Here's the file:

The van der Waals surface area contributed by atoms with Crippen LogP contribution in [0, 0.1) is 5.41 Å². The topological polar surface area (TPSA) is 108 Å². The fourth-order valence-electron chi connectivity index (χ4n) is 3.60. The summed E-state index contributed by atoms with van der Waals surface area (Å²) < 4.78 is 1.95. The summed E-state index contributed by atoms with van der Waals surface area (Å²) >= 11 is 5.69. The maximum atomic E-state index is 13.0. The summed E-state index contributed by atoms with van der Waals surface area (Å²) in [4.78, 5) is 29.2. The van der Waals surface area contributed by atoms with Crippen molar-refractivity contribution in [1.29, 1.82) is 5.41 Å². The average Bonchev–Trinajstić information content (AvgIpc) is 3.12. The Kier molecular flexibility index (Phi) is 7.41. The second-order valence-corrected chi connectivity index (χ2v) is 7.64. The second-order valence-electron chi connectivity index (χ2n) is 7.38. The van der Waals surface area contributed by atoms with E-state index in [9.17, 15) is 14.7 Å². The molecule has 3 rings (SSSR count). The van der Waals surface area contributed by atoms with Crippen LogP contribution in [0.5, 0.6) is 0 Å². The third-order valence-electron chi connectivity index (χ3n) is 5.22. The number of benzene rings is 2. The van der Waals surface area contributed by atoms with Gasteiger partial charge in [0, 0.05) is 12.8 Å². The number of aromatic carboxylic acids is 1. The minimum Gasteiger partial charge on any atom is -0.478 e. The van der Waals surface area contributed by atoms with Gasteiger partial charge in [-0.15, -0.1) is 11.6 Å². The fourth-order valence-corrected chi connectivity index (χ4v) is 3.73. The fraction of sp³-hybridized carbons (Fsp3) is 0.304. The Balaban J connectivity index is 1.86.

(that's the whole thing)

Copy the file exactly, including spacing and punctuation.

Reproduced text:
The van der Waals surface area contributed by atoms with Crippen LogP contribution in [0, 0.1) is 5.41 Å². The topological polar surface area (TPSA) is 108 Å². The fourth-order valence-electron chi connectivity index (χ4n) is 3.60. The summed E-state index contributed by atoms with van der Waals surface area (Å²) < 4.78 is 1.95. The summed E-state index contributed by atoms with van der Waals surface area (Å²) >= 11 is 5.69. The maximum atomic E-state index is 13.0. The summed E-state index contributed by atoms with van der Waals surface area (Å²) in [4.78, 5) is 29.2. The van der Waals surface area contributed by atoms with Crippen molar-refractivity contribution in [1.29, 1.82) is 5.41 Å². The average Bonchev–Trinajstić information content (AvgIpc) is 3.12. The Kier molecular flexibility index (Phi) is 7.41. The second-order valence-corrected chi connectivity index (χ2v) is 7.64. The second-order valence-electron chi connectivity index (χ2n) is 7.38. The van der Waals surface area contributed by atoms with E-state index in [9.17, 15) is 14.7 Å². The molecule has 3 rings (SSSR count). The van der Waals surface area contributed by atoms with Crippen LogP contribution in [0.5, 0.6) is 0 Å². The third-order valence-electron chi connectivity index (χ3n) is 5.22. The number of benzene rings is 2. The van der Waals surface area contributed by atoms with Gasteiger partial charge in [0, 0.05) is 12.8 Å². The number of aromatic carboxylic acids is 1. The minimum Gasteiger partial charge on any atom is -0.478 e. The van der Waals surface area contributed by atoms with Gasteiger partial charge in [-0.15, -0.1) is 11.6 Å². The fourth-order valence-corrected chi connectivity index (χ4v) is 3.73. The fraction of sp³-hybridized carbons (Fsp3) is 0.304. The Balaban J connectivity index is 1.86.